Yo, bangerz

Hardcore electro glitzes the floors, and a new club scene is born
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Rawking the bang at Blow Up
www.myspace.com/blow_up_415
Photo by Ava Meleksah Berlin

Also in this issue:

Rave it tecktonik: Hard electro's dance du jour

Bang! The clubs, the music, the mixes

Super Ego Must the French rule everything? Is Justice revenge for "freedom fries"?

Anyone who's recently squeezed themselves into a sliced-up silver Lycra T-shirt, pushed down a pair of Day-Glo Cazals, baby-oiled their coke-spoon anklet charms, and hit the city's glitzier underground dance floors in the past year knows that the hardcore electro sound of Paris's laptops — lahptoops? — is everywhere they wanna be. So yeah, this shout-out to the trenchant trend is late, and the French are already being usurped by English, Aussie, and American glam-tech innovators. But I've got hungry drag queens at home to feed. Mama can't afford no glittery off-the-shoulder neon silk-screen slip dry-cleaning bills.

Also, it's taken a while for the scene to coalesce into something tangible, nightlifewise. "Electro" has always been a catch-all — as long as it emanates from adorably entangled circuitry, the genre's sound swings wildly from lowdown industrial grind to straight-up booty smack, vocoded howl to shuddering fwump to skittery blizzard of blips. It took French duo Justice, along with a slew of other big-name like-mindeds like MSTRKRFT and Simian Mobile Disco, to crystallize some of electro's recent, disparate past — amped-up electroclash guitars, nu-rave airhorn screech, Philly and Baltimore cybernetic cartoon sexuality, bubbly London champagne rave, and triple-filtered Daft Punk euro strip-down — into the rock-candy party sound still blowing out woofers all over town, launching a genuine style. At first dismissed as mere Daft Punk knockoffs, these earnest Ableton addicts have transformed electro into this house generation's gleaming hair metal, complete with fussy headbands, flashing tits, and on occasion, what my bf Hunky Beau terms "the most well-scrubbed mosh pits ever."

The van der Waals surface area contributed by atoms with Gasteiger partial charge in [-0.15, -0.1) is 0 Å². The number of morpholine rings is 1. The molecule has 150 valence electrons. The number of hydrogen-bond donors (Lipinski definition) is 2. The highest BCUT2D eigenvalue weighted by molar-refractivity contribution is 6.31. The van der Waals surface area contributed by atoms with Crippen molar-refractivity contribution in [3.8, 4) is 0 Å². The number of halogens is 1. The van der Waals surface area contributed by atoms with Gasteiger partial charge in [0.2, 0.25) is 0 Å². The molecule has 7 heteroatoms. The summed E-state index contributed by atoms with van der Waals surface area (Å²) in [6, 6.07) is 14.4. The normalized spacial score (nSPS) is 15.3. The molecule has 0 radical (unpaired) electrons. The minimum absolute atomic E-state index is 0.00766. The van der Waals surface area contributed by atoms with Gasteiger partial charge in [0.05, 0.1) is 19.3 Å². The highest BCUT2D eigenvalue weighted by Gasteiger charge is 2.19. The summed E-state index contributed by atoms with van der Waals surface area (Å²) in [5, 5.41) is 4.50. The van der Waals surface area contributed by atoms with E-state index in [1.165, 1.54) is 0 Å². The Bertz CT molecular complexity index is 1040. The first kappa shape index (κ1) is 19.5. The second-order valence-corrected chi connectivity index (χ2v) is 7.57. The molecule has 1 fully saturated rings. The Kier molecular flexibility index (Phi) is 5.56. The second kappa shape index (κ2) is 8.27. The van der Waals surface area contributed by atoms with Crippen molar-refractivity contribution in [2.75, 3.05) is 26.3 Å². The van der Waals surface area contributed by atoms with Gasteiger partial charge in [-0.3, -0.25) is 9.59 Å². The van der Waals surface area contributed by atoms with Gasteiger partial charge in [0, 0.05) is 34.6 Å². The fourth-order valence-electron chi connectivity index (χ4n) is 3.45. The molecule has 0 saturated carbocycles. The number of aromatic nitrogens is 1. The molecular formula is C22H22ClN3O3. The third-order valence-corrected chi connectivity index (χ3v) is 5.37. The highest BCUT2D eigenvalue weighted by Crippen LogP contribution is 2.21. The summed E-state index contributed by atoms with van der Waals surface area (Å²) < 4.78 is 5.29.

The scene is called banger — as in Ed Banger, Justice's Paris-based label. The sound? Warped arena rock grandeur ripped asunder by fuzzy needles, taut bass arpeggios, pounding 808s with cymbal-crash breakdowns (they're back!), dirty childlike vocals, and anarchic Prodigy posing to — cover your ears, discriminating queens — pop-rave 2 Unlimited keyboards. Banger kids arrive stripped of quotation marks (excessive goofy accessorizing and ironic retro bombast are out), fronting the tight sheen of perfect online shopping technique, 24-inch waists, Rockstar and rye on tap, wanton pantomimed sex, and a tang of American Apparel ennui. ("I'm on the club soda diet," a model confided matter-of-factly outside one bangin' banger club. "I need to go to the bathroom and meditate for a minute before I pass out.") If all this sounds more like "da club" then the club, well, that's the delicious line of tension bangers like to play against.

Banger style has even given rise, in Paris at least, to a dance craze (also back!) called tecktonik. Have you seen this shit? It's electroclash break dancing — a splash of rave liquid by way of circuit fan–twirling, coupled with random Adderall withdrawal jerks. "Tecktonik" is now a brand-name T-shirt and a haircut, of course.

The above may look iffy on paper, but it works — there's a blinding energy to the scene, and I'm held positively rapt by some local bangers. My next column will feature a few, as well as some young upstarts taking the bang into fidgety new directions. Let's riot.

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